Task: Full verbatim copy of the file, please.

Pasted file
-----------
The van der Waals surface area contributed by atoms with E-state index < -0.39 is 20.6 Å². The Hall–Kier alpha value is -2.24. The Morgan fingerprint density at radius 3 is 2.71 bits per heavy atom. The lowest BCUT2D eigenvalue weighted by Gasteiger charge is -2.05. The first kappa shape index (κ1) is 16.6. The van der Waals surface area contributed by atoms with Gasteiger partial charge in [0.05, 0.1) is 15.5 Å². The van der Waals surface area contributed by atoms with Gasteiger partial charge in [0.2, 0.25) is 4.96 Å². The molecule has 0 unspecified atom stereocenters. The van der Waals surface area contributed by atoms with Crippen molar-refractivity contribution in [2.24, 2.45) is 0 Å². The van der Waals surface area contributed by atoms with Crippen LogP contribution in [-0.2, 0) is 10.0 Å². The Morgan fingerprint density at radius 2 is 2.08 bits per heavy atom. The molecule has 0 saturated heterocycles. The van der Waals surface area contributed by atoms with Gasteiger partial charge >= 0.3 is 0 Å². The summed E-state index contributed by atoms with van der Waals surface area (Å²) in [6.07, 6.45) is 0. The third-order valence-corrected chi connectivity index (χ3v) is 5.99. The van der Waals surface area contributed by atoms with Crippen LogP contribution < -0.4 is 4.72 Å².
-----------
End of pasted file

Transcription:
The van der Waals surface area contributed by atoms with E-state index < -0.39 is 20.6 Å². The Hall–Kier alpha value is -2.24. The Morgan fingerprint density at radius 3 is 2.71 bits per heavy atom. The lowest BCUT2D eigenvalue weighted by Gasteiger charge is -2.05. The first kappa shape index (κ1) is 16.6. The van der Waals surface area contributed by atoms with Gasteiger partial charge in [0.05, 0.1) is 15.5 Å². The van der Waals surface area contributed by atoms with Gasteiger partial charge in [0.2, 0.25) is 4.96 Å². The molecule has 0 unspecified atom stereocenters. The van der Waals surface area contributed by atoms with Crippen molar-refractivity contribution in [2.24, 2.45) is 0 Å². The van der Waals surface area contributed by atoms with Crippen LogP contribution in [-0.2, 0) is 10.0 Å². The Morgan fingerprint density at radius 2 is 2.08 bits per heavy atom. The molecule has 0 saturated heterocycles. The van der Waals surface area contributed by atoms with Gasteiger partial charge >= 0.3 is 0 Å². The summed E-state index contributed by atoms with van der Waals surface area (Å²) in [6.07, 6.45) is 0. The third-order valence-corrected chi connectivity index (χ3v) is 5.99. The van der Waals surface area contributed by atoms with Crippen LogP contribution < -0.4 is 4.72 Å².